We have always partnered with organizations who share similar objectives as the Fringe, some of whom include the British Council Nigeria, US Consulate General Lagos, The German Cultural Centre; Goethe Institut Nigeria, Freedom Park, Diageo (ORIJIN), The Nigerian-German Immigrants Resource & Jobs Centre, Brighton Fringe UK, and Pawstudios Africa, to deliver on these initiatives. This year, we aim to reach out and partner with even more institutions that are looking to or have developed initiatives for Nigerian creatives.
What can be done in order for the Nigerian audience to better appreciate cinema?
Affordability. In many states in the country, both cinemas and theatres are still seen as luxurious. This can be mitigated by making it affordable or creating affordable packages for cinema/theatre-loving Nigerians.
Also, fun and unique cinema experiences such as films/plays should be created in unconventional spaces, etc.
What roles do Nigerian filmmakers have to play in cinema culture? Why should filmmakers have cinematic experiences in mind even before making their films?
The audience experience is a huge part of live theatre and sometimes, I believe filmmakers forget this. The audience’s reaction from the beginning of a performance, whether live or prerecorded (TV and Films) should be the basis of every single production. And this has nothing to do with predictable endings. Many of us will continue to watch the Fast and Furious franchise, so long as it keeps getting made, even though we can almost predict the ending. The difference between productions like this and what we have in Nigeria sometimes is that with the former, there’s a consciousness of the audience that they hope will watch their movies. We must produce from the end goal that we wish to achieve. This goes for theatre, film, and TV.
What needs to be improved about Nollywood’s storytelling and filmmaking for an improved cinema experience?
In recent times, Nigerian filmmakers have done excellently with their technical aspects such as sound, visuals, costumes, etc. However, many Nigerians continue to lament about the quality of the stories being filmed. Our storytelling should be very authentic and realistic. An average Nigerian grew up on storytelling; it was and still continues to be the very first fundamental for us. Where are the stories about us, our history, and our current reality? But most importantly, how do we tell these stories without seeming to rush through the finale, which has been the bane of many films in recent times?
What was your last best cinema experience? Where did you see the film, and which film did you see?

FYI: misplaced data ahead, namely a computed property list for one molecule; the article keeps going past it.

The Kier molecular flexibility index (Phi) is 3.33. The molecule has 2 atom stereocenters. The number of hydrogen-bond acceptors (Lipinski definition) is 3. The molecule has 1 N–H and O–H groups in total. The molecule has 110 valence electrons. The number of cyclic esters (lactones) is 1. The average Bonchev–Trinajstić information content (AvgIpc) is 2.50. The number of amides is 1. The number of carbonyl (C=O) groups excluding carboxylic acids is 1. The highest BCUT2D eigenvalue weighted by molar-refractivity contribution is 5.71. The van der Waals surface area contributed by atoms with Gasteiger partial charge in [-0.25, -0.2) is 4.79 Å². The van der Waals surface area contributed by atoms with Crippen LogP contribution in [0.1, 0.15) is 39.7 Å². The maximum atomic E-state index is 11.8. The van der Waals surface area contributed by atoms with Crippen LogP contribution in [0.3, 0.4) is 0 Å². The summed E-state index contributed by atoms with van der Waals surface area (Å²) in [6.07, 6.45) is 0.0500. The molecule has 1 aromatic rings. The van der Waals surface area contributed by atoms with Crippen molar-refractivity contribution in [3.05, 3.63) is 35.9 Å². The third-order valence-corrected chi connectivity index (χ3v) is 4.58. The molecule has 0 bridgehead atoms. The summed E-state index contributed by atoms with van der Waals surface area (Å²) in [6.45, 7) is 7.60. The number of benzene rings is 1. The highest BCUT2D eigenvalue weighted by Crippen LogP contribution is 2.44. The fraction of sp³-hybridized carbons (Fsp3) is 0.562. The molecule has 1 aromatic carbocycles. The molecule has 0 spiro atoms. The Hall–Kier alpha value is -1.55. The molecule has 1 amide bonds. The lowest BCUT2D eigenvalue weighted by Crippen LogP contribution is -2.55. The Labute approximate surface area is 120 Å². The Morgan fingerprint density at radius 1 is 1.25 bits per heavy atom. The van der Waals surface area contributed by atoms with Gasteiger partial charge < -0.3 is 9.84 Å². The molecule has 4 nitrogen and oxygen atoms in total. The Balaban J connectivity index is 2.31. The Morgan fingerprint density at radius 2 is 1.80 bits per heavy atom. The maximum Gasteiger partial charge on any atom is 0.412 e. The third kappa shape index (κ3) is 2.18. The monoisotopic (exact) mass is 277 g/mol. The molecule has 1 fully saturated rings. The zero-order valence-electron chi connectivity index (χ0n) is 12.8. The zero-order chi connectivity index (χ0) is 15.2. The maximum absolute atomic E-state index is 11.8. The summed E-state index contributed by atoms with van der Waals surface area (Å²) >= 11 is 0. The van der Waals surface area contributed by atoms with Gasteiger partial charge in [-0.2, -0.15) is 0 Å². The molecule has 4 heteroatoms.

One of the most memorable films I have ever seen is Banana Island Ghost. I loved the actors, the entire cinematography, and the storyline. It was simple and straightforward with a touch of the supernatural, which is quite Nigerian.
What’s one feature/thing you would change in our cinemas at the moment, for a better cinematic outing?
Better viewing theatres.
What is your selection process for the films that are screened every year at Lagos Fringe? What are some of the things you look out for?
A few months before the festival, there’s a call for submissions for short films, and a committee is tasked with screening the films. There is no cost to the filmmakers, as the Fringe is an open-access festival. Shortlisted filmmakers are contacted and invited to screen their films at the festival. We also encourage short conversation sessions with their audience where they get real-time feedback about their films. It is one of the most successful features at the Fringe and continues to expand each year.
Some of the things the committee looks out for include authenticity and a good plot. At the Fringe, we are not looking for “perfect”. As long as you have a film that you believe is worth watching, we give you the platform to showcase it to your audience. The Fringe is a developmental platform for creatives and it is quite humbling to receive acknowledgments and gratitude from filmmakers who have taken feedback from Lagos Fringe and its audience and have gone on to produce masterpieces.
What was the inspiration behind the name “Fringe”?
The Fringe was inspired by the Edinburgh Fringe years ago. There was the Edinburgh festival which a lot of artists traveled to be a part of, but they couldn’t get into the main festival. So, they started to produce work in the smaller venues around the main festival. This was how the Fringe model was born. Fast forward to decades later, other fringes have sprung up around the world because it is open-access. That is, it takes all kinds of work; multi-disciplinary arts, inter-disciplinary arts, and touring work as well, unlike the main festivals which featured shows that were specifically curated for the festivals.
The Lagos Fringe was developed to cater to the needs of our local artists here in Lagos and also to improve their livelihoods. Creatives showcase their work at least once every year.
You can find more information about Lagos Fringe on their Instagram page.
If you organize such film gatherings and would like to be considered to feature in this series, kindly drop a short message.